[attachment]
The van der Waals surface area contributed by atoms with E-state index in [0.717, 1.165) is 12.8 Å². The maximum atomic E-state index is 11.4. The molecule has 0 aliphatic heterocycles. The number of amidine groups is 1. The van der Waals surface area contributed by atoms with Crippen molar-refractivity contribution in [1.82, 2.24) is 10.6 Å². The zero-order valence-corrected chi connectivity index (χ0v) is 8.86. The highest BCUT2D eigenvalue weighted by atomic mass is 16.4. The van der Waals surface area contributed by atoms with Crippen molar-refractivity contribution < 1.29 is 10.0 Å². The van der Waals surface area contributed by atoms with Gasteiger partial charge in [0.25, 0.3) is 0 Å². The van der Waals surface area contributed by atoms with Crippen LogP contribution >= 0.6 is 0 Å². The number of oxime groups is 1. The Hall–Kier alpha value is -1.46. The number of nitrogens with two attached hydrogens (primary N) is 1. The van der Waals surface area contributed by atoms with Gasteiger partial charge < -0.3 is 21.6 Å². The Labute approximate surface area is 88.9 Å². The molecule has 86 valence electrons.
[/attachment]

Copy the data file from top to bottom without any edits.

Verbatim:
The van der Waals surface area contributed by atoms with E-state index in [0.717, 1.165) is 12.8 Å². The maximum atomic E-state index is 11.4. The molecule has 0 aliphatic heterocycles. The number of amidine groups is 1. The van der Waals surface area contributed by atoms with Crippen molar-refractivity contribution in [1.82, 2.24) is 10.6 Å². The zero-order valence-corrected chi connectivity index (χ0v) is 8.86. The highest BCUT2D eigenvalue weighted by atomic mass is 16.4. The van der Waals surface area contributed by atoms with Crippen molar-refractivity contribution < 1.29 is 10.0 Å². The van der Waals surface area contributed by atoms with Gasteiger partial charge in [0.25, 0.3) is 0 Å². The van der Waals surface area contributed by atoms with Crippen LogP contribution >= 0.6 is 0 Å². The number of oxime groups is 1. The Hall–Kier alpha value is -1.46. The number of nitrogens with two attached hydrogens (primary N) is 1. The van der Waals surface area contributed by atoms with Gasteiger partial charge < -0.3 is 21.6 Å². The Labute approximate surface area is 88.9 Å². The molecule has 86 valence electrons.